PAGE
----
Jackson isn't blinking at Mason flash

August 22, 1991|By Doug Brown | Doug Brown,Evening Sun Staff

COLLEGE PARK -- Mark Mason burst onto Maryland's football scene like a meteor last November, but incumbent tailback Troy Jackson is alive, well and still No. 1 on the depth chart.

Jackson started all but one game last season, missing Georgia Tech with an injured knee and hip suffered the preceding week against Michigan. He stormed back against Wake Forest with 152 yards.

Mason, meanwhile, first showed his worth against Virginia in the regular-season finale. The freshman from Potomac rushed for 116 yards in the upset win over Virginia and gained 93 in the Independence Bowl against Louisiana Tech.

As Jackson returns for his fifth and final year, he is by no means out in the cold. He is in the same position now that he was when spring practice ended, No. 1 at tailback.

"He and Mason will both play a big role," Terps coach Joe Krivak said. "Whether or not they'll alternate, we'll have to wait and see, but they've both proven they're good enough. They've done it."

Last season was Jackson's first in the limelight. Limited to 110 yards on 22 carries in 1989, the 203-pounder from Williamsburg, Va., was the Terps' leading rusher last year with 662 yards, plus 50 in the Independence Bowl.

"Troy has more power inside, but he and Mark complement each other," said co-captain and center Mitch Suplee. "Speed outside, that's Mark. Strength inside, that's Troy."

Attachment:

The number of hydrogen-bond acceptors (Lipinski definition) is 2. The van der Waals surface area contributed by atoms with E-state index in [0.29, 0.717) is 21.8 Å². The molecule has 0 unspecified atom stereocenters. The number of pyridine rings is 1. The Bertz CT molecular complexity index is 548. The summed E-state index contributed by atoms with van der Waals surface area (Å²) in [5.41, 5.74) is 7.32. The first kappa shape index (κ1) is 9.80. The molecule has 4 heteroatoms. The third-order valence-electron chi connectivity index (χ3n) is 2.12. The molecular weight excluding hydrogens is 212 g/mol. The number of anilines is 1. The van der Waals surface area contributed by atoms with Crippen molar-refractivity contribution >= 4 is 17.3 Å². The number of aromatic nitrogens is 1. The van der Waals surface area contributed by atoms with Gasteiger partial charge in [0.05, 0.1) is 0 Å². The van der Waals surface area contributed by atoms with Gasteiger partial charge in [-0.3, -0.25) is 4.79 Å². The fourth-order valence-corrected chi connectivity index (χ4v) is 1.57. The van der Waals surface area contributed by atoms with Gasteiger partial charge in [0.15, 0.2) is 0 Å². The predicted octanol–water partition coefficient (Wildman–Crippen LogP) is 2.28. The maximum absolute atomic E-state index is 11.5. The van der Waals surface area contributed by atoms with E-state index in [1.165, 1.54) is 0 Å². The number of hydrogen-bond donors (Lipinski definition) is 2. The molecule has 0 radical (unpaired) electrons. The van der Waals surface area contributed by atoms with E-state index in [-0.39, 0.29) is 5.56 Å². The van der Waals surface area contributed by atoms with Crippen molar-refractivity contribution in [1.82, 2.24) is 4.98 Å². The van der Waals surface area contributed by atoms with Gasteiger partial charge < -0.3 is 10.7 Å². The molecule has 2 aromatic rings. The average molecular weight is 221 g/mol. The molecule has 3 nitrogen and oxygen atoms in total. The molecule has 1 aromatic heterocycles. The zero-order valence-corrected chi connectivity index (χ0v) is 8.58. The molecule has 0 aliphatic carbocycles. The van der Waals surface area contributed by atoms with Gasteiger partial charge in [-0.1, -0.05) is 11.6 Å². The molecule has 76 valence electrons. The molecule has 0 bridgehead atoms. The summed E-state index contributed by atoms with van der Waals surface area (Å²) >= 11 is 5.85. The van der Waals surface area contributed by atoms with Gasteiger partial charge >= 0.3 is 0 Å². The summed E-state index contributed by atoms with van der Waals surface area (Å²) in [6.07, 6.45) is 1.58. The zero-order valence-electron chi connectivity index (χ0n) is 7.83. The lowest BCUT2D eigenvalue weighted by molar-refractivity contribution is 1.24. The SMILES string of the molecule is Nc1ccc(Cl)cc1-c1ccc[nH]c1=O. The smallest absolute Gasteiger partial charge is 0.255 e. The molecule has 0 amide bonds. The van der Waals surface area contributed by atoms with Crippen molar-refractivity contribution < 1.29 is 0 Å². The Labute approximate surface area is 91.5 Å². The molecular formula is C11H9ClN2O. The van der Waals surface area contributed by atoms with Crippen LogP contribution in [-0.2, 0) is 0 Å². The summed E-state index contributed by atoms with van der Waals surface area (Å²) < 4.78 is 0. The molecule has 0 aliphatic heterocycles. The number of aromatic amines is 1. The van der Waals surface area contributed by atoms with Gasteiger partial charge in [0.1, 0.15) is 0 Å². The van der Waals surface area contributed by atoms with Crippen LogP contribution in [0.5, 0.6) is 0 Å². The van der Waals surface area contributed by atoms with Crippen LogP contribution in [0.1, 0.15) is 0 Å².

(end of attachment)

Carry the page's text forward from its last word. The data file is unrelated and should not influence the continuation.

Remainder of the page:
That's about the way running backs coach Paul Castonia sees them, too.

"Troy is our workhorse," Castonia said. "He's excellent straight ahead, picking up the tough yards, although he doesn't always look too pretty doing it. Mason is quicker, able to dart in and out."

All the coaches have to judge Mason on is those two games last season. They will judge him and Jackson in Saturday's scrimmage and two more after that before the Sept. 7 opener against Virginia.

hTC "A lot will be determined these next few weeks, when we get film of the scrimmages and study it," Castonia said. "Troy didn't disappoint last year. This is his last year, and he won't this time either."

Behind Jackson and Mason are redshirt freshman Doug Burnett of Laurel Springs, N.J., and true freshmen Larry Washington of Randallstown and Raphael Wall of Wilde Lake. Now recovered from their injuries in last month's Big 33 game -- Washington a bruised foot, Wall a hamstring -- both might be redshirted.

That's a good position to be in, "to have guys you can redshirt but don't necessarily have to," Castonia said.

Jackson and Mason have become quite chummy. When school ended in May, Jackson spent two weeks with Mason and his parents in Potomac.

"Only one can start, but the person who doesn't will still get a lot of playing time," Jackson said. "We'll be running more this year since we lost our quarterback [Scott Zolak to graduation] and all the running backs are back."

Like many of the players, Jackson got eight credit hours, including an internship, this summer, leaving him with only 12 more needed for graduation. He's majoring in Family Studies and may become a probation officer.

"There's no reason not to graduate," Jackson said. "Coach Krivak really pushes it. We have 10 semesters, not including summer school. That's plenty of time."

Jackson can sum up his aims this season in a brief phrase: "Another bowl game."

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